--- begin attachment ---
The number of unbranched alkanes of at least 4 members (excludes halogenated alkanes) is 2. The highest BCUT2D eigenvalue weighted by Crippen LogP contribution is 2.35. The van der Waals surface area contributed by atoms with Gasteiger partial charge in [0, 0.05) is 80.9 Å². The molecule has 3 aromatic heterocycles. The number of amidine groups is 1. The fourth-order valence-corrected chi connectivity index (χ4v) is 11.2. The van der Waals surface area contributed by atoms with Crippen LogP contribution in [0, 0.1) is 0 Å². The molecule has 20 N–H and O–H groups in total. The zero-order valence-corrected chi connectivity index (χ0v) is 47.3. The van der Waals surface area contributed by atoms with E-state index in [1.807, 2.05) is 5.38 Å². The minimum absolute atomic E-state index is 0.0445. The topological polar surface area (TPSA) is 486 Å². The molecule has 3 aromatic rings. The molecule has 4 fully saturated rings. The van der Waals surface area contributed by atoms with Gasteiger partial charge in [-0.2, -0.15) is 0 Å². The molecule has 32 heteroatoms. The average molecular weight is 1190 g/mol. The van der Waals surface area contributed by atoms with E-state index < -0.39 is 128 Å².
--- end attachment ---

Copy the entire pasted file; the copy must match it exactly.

The number of unbranched alkanes of at least 4 members (excludes halogenated alkanes) is 2. The highest BCUT2D eigenvalue weighted by Crippen LogP contribution is 2.35. The van der Waals surface area contributed by atoms with Gasteiger partial charge in [0, 0.05) is 80.9 Å². The molecule has 3 aromatic heterocycles. The number of amidine groups is 1. The fourth-order valence-corrected chi connectivity index (χ4v) is 11.2. The van der Waals surface area contributed by atoms with Crippen LogP contribution in [0, 0.1) is 0 Å². The molecule has 20 N–H and O–H groups in total. The zero-order valence-corrected chi connectivity index (χ0v) is 47.3. The van der Waals surface area contributed by atoms with E-state index in [1.807, 2.05) is 5.38 Å². The minimum absolute atomic E-state index is 0.0445. The topological polar surface area (TPSA) is 486 Å². The molecule has 3 aromatic rings. The molecule has 4 fully saturated rings. The van der Waals surface area contributed by atoms with Gasteiger partial charge in [-0.2, -0.15) is 0 Å². The molecule has 32 heteroatoms. The average molecular weight is 1190 g/mol. The van der Waals surface area contributed by atoms with E-state index < -0.39 is 128 Å².